Favorite Rap Mixtapes of April 2018 From BLVC SVND & KA5SH to Princess Nokia & WiFi OG

WiFi OG (a.k.a. DJ Prince)

With a cascade of releases spewing from the likes of DatPiff, LiveMixtapes, Bandcamp, and SoundCloud, it can be difficult to keep up with the overbearing yet increasingly vital mixtape game. In this column, we aim to immerse ourselves in this hyper-prolific world and share our favorite releases each month. The focus will primarily be on rap mixtapes — loosely defined here as free (or sometimes free-to-stream) digital releases — but we’ll keep things loose enough to branch out if/when we feel it necessary. (Check out last month’s installment here.)

It’s official: rap is high art now. Eight out of ten classically trained musicians agree. I know, finally, right? Imagine being that one violinist who still doesn’t get it. Is that an ignorant-bliss thing? And wouldn’t we all feel better if there weren’t a part of me that kept saying, “Cool, yeah, but then what, ‘Millie Pulled A Pistol On Santa’ should have all the Pulitzers, shouldn’t it?” Whatever, that is, Damn. Pulitzer has Pulitzers. Tiny Mix Tapes has Favorite Mixtapes. Young M.A. has both a mixtape and an all-female porn out this month. Everybody wins. Be warned, though; if Western politics have anything to say about token corrective status achievements and their populist fascist fallout, the next Pulitzer Prize for music will go to Taylor Swift Kid Rock. This has been a Public Service Announcement. Now scoot over and pass the sleep apnea medicine, Minnesota.

Doja Cat - Amala


I saw Doja Cat’s debut performance at that weird Arcosanti festival in spring 2015, at which point she had one song, “So High,” to her name. I registered the performance, but didn’t expect to see her again. Enter Amala. While the stylistic pivot from the “So High” era is obvious, it’s more than welcome; where the former was utterly indistinguishable from any of a thousand Coachellan audio hallucinations, Amala is noteworthy for the mere fact that it’s immediately identifiable among a sea of vaguely psychedelic R&B albums populating the post-SZA world. The album is a survey of a sonic landscape that might be categorized as “Californian;” thoroughly chilled-out save for the occasional excursion into hard-edged Kehlani territory, and striking the requisite balance between slow jam production and beats made either by the Soulection crew or in their wake. It is, above all, varied. Say what you might about established genres’ capacity for yielding surprises; Amala is riddled with them.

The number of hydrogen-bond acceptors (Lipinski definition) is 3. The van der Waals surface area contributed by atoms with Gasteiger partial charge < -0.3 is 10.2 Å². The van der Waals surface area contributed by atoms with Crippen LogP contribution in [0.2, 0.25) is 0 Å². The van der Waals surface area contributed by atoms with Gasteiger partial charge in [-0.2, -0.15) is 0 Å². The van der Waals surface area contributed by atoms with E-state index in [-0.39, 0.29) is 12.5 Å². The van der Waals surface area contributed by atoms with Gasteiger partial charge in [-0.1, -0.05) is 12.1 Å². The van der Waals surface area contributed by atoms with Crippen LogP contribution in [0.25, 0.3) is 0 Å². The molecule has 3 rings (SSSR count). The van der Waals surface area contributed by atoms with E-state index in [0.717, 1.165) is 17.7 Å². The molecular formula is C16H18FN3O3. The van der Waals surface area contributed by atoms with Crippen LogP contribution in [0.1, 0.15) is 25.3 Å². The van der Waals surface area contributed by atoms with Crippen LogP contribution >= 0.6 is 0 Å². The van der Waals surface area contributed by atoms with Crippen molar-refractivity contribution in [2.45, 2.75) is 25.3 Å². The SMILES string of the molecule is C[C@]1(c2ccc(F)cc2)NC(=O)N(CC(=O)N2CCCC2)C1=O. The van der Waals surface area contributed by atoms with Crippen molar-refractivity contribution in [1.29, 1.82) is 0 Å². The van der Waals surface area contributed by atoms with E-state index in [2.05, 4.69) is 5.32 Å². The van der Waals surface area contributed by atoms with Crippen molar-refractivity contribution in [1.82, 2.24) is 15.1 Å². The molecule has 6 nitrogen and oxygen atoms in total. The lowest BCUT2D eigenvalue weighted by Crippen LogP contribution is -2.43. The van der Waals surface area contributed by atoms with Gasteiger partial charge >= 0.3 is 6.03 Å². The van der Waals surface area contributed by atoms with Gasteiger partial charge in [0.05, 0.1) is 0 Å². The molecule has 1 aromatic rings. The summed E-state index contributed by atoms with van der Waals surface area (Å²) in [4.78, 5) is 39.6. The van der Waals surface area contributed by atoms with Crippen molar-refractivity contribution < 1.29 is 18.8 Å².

Around the turn of the millennium, people used the tools of rock to make rap; now, people are starting to use the tools of rap to make rock. I’m hesitant to associate BLVC SVND with the oeuvre of, say, KoRn or Coal Chamber or something. And yet, at least on an aesthetic level, I can’t help but think that nü-/rap metal might have sowed the seeds of success for artists like him, Lil Peep (RIP), $UICIDEBOY$, Lil Uzi Vert, et al. Indeed, several songs on LIL GRAIN SEASON hit with the force of a death metal concert (“LEGIT,” “HAMMER TIME”), while others contain considerably less frenetic rage (“ROLL IT UHHH,” “BABE RUTH”). While I currently prefer the latter, I might soon come around more fully to the former, and maybe you will too.

WiFi OG - Web of Lies


A jack of all trades, WiFi OG a.k.a. DJ Prince has worked on music videos for the likes of Conway (whose Blakk Tape dropped to acclaim this month); as DJ for Skyzoo (whose In Celebration Of Us is my #1 album of 2018 so far); as co-host of semi-weekly podcasts and vinyl record appreciation nights in NYC; and as MC, producer, and mixer on a number of solo and collaborative projects issued via his Mobile Kitchen collective. The latest, Web of Lies, has been in the works since at least 2015. That it retains the most essential raw elements of its OG Jamaican-toasting flavors despite three years of future-looking fusion and refinement is testament to WiFi’s maestro-minded musicality and dab-dread discipline. Web of Lies is a Work of Art, in the truest sense of both words.

PeeWee Longway - Spaghetti Factory